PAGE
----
Dealing with Cruft

crufty

Cruft krʌft
noun

  1. (computing, informal) Anything old or of inferior quality.
  2. (computing, informal) Redundant, old or improperly written code, especially that which accumulates over time.

Cruft is a computing term–

WAIT! DON’T GO! I promise this will be about writing, even if I occasionally delve into computers for an analogy.

In computer coding, cruft is the buildup of useless or redundant programming language, usually caused by incomplete editing, often resulting from tight deadlines. Let’s say you’re writing a program to automatically email a response to someone who leaves a comment on your website. You have two ideas as to how to go about this. You try one, but you’re not happy with the way it works. So you disable the first try–you don’t delete it, just in case your second try is worse–and try plan B. Plan B works great, so you save it, and you’re on your merry way. But that first attempt is just sitting there in the code, not doing anything, but taking up space.

The remnants of that first attempt is cruft. The program will work, and the end results may be just as effective as if you go back and get rid of all that redundant code. And that code just sits there, deactivated, taking up a small amount of space on someone’s hard drive, causing your website, or your computer, to run just the tiniest bit slower. A little bit of cruft is no big deal. But if too many of your programs have tiny bits of cruft, the cumulative effect can be noteworthy.

In creative writing the same process occurs. Let’s say you decide you need to delve into your protagonist’s reason for doing what she does. So you write a scene with her psychologist. The scene is well-crafted, and you love how the the snappy dialogue turned out–it’s actually one of your favorite scenes in the story. But now that you’ve moved on, you realize that her motivations are well laid out in the action of your story. But you don’t want to cut the scene because you’re proud of it–especially the great dialogue.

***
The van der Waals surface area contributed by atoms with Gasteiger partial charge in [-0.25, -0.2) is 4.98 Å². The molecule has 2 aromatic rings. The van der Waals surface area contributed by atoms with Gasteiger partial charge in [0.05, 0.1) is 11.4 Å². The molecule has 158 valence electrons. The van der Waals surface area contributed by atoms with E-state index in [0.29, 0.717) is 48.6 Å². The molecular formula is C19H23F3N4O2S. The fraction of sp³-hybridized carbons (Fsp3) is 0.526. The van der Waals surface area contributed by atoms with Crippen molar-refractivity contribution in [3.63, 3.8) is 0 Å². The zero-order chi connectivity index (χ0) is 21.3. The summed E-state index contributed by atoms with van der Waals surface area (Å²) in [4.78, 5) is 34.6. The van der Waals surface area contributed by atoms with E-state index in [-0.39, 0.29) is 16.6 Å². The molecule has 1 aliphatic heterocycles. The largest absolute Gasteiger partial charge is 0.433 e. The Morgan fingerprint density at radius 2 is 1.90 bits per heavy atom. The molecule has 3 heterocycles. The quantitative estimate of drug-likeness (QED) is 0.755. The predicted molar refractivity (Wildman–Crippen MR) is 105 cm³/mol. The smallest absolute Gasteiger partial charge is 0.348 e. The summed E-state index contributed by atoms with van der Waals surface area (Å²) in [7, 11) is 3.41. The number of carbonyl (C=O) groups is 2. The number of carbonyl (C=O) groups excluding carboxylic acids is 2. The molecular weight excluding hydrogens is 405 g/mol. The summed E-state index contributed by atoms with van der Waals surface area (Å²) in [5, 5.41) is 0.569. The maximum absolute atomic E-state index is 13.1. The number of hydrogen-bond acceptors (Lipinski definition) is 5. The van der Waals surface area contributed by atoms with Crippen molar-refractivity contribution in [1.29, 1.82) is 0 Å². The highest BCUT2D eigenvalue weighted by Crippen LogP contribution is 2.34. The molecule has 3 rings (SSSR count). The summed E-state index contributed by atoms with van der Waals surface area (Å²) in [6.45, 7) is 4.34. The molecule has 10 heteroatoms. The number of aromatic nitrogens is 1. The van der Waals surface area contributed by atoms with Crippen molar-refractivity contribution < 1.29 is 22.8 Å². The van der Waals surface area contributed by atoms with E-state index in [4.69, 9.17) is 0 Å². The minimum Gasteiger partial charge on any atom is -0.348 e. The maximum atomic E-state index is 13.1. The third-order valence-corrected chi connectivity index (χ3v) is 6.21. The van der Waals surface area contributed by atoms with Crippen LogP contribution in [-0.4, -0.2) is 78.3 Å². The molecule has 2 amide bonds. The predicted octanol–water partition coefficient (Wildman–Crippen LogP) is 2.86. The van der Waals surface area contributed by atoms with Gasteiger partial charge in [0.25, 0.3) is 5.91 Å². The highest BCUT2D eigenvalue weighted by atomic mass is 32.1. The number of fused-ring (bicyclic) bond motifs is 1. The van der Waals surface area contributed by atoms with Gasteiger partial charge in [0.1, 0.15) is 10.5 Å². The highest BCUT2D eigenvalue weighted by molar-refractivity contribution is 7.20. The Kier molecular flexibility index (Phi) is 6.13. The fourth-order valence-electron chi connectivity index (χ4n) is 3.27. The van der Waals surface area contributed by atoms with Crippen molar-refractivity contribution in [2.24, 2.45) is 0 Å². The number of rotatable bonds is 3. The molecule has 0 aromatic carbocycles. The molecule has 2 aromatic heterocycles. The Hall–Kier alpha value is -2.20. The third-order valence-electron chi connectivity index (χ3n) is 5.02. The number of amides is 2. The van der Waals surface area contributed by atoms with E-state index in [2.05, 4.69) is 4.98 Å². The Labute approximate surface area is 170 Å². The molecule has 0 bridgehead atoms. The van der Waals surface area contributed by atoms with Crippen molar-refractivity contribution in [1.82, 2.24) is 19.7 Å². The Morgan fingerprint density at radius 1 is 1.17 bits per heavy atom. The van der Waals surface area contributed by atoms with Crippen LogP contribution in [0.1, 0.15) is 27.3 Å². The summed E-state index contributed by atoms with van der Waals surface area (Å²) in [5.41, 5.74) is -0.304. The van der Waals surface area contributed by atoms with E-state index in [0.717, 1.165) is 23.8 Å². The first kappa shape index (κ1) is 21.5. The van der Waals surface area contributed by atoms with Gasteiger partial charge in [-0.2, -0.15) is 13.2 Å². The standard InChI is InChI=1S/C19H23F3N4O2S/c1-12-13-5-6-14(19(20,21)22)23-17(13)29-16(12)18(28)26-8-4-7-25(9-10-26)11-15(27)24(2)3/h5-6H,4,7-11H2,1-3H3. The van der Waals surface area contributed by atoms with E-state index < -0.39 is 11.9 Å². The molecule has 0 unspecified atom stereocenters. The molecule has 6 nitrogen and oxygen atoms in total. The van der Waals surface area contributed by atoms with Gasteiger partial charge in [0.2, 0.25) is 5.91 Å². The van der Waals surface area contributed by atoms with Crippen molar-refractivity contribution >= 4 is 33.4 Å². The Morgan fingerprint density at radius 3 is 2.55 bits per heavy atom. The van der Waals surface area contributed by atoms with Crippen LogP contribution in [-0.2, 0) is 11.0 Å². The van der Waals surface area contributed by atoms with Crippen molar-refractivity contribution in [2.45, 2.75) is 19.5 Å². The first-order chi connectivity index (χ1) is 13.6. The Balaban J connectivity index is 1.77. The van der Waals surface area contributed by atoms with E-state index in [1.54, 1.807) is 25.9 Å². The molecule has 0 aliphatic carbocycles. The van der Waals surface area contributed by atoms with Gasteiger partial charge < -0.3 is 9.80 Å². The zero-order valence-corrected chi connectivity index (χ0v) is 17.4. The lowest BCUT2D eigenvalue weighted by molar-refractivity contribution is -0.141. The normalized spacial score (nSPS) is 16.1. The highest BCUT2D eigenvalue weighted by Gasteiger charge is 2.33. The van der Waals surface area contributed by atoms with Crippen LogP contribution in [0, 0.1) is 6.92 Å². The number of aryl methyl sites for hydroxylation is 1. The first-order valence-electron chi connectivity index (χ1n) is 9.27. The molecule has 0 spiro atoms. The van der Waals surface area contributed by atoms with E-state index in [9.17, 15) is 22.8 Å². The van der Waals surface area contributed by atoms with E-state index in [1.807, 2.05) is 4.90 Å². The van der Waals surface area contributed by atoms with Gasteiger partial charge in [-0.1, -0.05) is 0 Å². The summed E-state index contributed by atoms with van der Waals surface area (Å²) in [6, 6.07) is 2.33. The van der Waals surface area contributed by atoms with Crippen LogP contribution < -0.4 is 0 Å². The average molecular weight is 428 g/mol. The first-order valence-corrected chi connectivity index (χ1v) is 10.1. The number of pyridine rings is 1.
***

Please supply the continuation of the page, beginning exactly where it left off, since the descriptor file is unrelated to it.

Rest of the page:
That scene is now cruft. It’s something that isn’t advancing your story–just taking up space. Now of course, this is a simplistic example. Maybe that scene still has a purpose. Maybe the fact that she can open up to her therapist but not her girlfriend is helpful to the story.

When editing, determining what is cruft and what still has purpose is one of the most difficult skills to develop. It’s only the most useless of description or scenes that has no purpose whatsoever. The harder line to walk is to know whether the bit of story is important enough to the plot, or the character development, or the texture of the writing to keep it.

It’s the difference between bloated writing, and tight, crisp prose.

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8 Comments Add yours

  1. Rob Diaz says: